Example 1: The following query can be slower because it combines the pseudo column value with other operations in the WHERE filter.

Standard SQL

#standardSQL
/* Can be slower */
SELECT
  field1
FROM
  dataset.table1
WHERE
  TIMESTAMP_ADD(_PARTITIONTIME, INTERVAL 5 DAY) > TIMESTAMP("2016-04-15")

Legacy SQL

#legacySQL
/* Can be slower */
SELECT
  field1
FROM
  dataset.table1
WHERE
  DATE_ADD(_PARTITIONTIME, 5, "DAY") > TIMESTAMP("2016-04-15")

Example 2: The following query can perform better because it places the pseudo column by itself on the left side of the filter comparison.

Standard SQL

#standardSQL
/* Often performs better */
SELECT
  field1
FROM
  dataset.table1
WHERE
  _PARTITIONTIME > TIMESTAMP_SUB(TIMESTAMP('2016-04-15'), INTERVAL 5 DAY)

Legacy SQL

#legacySQL
/* Often performs better */
SELECT
  field1
FROM
  dataset.table1
WHERE
  _PARTITIONTIME > DATE_ADD(TIMESTAMP('2016-04-15'), -5, "DAY")

Depending on the table size, the second query, which places _PARTITIONTIME by itself on the left side of the > comparison operator, can provide better performance than the first query. Because the queries process the same amount of data, the number of bytes billed is the same in both cases.

Querying ingestion-time partitioned tables using a wildcard table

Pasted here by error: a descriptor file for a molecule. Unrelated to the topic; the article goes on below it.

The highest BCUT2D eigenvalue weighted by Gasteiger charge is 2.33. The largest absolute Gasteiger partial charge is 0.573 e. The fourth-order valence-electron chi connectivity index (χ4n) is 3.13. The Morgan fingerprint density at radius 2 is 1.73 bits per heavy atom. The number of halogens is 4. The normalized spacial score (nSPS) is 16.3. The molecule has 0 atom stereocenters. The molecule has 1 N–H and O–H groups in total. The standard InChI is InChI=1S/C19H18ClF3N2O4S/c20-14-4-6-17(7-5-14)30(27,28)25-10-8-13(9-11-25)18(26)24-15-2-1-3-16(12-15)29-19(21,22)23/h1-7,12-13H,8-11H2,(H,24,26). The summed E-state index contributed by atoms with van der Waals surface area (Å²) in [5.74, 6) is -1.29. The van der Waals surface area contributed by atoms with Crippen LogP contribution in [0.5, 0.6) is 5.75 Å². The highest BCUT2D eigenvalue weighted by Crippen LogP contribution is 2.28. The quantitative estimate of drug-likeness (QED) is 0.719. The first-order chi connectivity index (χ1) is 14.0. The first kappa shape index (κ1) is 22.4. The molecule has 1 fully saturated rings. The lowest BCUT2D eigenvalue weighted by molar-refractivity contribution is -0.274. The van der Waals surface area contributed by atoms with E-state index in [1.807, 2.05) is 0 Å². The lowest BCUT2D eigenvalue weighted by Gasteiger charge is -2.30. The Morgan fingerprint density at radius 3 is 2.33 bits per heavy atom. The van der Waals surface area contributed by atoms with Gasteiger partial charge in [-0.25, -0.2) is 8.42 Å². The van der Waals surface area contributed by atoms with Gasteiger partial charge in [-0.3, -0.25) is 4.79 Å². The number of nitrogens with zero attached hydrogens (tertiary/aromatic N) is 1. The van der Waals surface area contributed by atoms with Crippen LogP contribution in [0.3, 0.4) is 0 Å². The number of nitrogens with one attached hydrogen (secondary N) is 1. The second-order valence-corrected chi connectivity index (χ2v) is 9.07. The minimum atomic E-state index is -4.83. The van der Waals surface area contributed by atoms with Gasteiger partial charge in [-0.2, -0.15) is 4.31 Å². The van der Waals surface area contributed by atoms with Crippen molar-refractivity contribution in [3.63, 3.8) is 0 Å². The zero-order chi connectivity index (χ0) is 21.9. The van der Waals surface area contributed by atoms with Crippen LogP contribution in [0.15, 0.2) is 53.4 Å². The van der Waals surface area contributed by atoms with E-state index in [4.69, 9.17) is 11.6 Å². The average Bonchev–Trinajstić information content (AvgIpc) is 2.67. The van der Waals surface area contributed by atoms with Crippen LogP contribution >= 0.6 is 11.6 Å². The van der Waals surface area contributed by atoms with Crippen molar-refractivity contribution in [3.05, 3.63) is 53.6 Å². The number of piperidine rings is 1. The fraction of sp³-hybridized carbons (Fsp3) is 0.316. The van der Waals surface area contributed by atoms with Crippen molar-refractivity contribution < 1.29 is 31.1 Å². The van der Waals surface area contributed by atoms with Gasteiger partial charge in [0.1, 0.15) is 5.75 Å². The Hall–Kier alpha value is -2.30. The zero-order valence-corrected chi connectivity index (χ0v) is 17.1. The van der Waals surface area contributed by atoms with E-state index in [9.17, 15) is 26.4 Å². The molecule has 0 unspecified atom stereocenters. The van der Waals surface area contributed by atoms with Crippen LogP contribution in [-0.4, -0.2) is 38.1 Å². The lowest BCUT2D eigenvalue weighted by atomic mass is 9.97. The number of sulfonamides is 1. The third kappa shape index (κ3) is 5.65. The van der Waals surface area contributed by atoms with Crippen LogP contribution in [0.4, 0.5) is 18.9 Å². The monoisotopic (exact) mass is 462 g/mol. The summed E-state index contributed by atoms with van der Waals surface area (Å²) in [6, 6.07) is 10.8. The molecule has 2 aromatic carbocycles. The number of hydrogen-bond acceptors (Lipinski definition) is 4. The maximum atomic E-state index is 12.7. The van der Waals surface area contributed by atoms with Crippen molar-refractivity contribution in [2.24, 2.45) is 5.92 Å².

In addition to using the pseudo columns to limit the number of partitions scanned during a query, you can also use the pseudo columns to query a range of partitioned tables using a wildcard table. For information on using a wildcard table with partitioned tables, see Scanning a range of partitioned tables using _PARTITIONTIME.

Querying ingestion-time partitioned tables using time zones

The value of _PARTITIONTIME is based on the UTC date when the field is populated, which means that partitions are divided based on 12:00 AM UTC. If you want to query data based on a time zone other than UTC, you should choose one of the following options before you start loading data into your table.

There are two ways to query data in a partitioned table using a custom, non-UTC, time zone. You can either create a separate timestamp column or you can use partition decorators to load data into a specific partition.

If you use a timestamp column, you can use the default UTC-based partitioning and account for time zone differences in your SQL queries. Alternately, if you prefer to have partitions that are grouped by a time zone other than UTC, use partition decorators to load data into partitions based on a different time zone.

Querying time zones using a timestamp column

To adjust for timezones using a timestamp, create a separate column to store a timestamp that enables you to address rows by the hour or minute.